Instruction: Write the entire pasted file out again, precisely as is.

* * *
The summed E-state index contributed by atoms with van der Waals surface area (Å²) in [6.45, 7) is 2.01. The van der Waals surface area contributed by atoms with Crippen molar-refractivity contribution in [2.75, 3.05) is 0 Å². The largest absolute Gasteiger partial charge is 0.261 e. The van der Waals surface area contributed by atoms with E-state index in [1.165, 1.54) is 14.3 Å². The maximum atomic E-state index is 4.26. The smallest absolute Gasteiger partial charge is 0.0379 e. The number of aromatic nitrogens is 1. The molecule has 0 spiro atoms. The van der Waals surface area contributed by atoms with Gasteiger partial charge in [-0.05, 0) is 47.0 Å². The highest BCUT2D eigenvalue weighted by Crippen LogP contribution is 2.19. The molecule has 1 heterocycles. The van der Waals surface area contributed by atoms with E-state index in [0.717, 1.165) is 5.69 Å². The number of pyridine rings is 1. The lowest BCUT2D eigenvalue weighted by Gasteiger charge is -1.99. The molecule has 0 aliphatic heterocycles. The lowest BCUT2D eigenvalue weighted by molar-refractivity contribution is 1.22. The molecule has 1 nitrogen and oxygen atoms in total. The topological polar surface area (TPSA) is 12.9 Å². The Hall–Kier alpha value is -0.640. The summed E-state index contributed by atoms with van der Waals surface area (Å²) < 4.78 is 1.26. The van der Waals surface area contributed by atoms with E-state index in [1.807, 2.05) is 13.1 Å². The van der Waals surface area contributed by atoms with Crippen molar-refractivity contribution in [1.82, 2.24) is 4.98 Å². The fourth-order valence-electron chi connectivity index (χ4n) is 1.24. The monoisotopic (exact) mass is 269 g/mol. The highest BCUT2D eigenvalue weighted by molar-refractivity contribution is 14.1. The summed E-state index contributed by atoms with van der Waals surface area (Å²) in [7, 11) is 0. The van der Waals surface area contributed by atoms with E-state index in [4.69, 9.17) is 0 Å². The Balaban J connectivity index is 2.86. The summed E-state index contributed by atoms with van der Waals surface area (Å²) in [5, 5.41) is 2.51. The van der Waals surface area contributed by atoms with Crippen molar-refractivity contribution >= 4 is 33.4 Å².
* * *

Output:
The summed E-state index contributed by atoms with van der Waals surface area (Å²) in [6.45, 7) is 2.01. The van der Waals surface area contributed by atoms with Crippen molar-refractivity contribution in [2.75, 3.05) is 0 Å². The largest absolute Gasteiger partial charge is 0.261 e. The van der Waals surface area contributed by atoms with E-state index in [1.165, 1.54) is 14.3 Å². The maximum atomic E-state index is 4.26. The smallest absolute Gasteiger partial charge is 0.0379 e. The number of aromatic nitrogens is 1. The molecule has 0 spiro atoms. The van der Waals surface area contributed by atoms with Gasteiger partial charge in [-0.05, 0) is 47.0 Å². The highest BCUT2D eigenvalue weighted by Crippen LogP contribution is 2.19. The molecule has 1 heterocycles. The van der Waals surface area contributed by atoms with E-state index in [0.717, 1.165) is 5.69 Å². The number of pyridine rings is 1. The lowest BCUT2D eigenvalue weighted by Gasteiger charge is -1.99. The molecule has 0 aliphatic heterocycles. The lowest BCUT2D eigenvalue weighted by molar-refractivity contribution is 1.22. The molecule has 1 nitrogen and oxygen atoms in total. The topological polar surface area (TPSA) is 12.9 Å². The Hall–Kier alpha value is -0.640. The summed E-state index contributed by atoms with van der Waals surface area (Å²) < 4.78 is 1.26. The van der Waals surface area contributed by atoms with E-state index in [1.807, 2.05) is 13.1 Å². The van der Waals surface area contributed by atoms with Crippen molar-refractivity contribution in [1.82, 2.24) is 4.98 Å². The fourth-order valence-electron chi connectivity index (χ4n) is 1.24. The monoisotopic (exact) mass is 269 g/mol. The highest BCUT2D eigenvalue weighted by molar-refractivity contribution is 14.1. The summed E-state index contributed by atoms with van der Waals surface area (Å²) in [7, 11) is 0. The van der Waals surface area contributed by atoms with E-state index in [4.69, 9.17) is 0 Å². The Balaban J connectivity index is 2.86. The summed E-state index contributed by atoms with van der Waals surface area (Å²) in [5, 5.41) is 2.51. The van der Waals surface area contributed by atoms with Crippen molar-refractivity contribution >= 4 is 33.4 Å².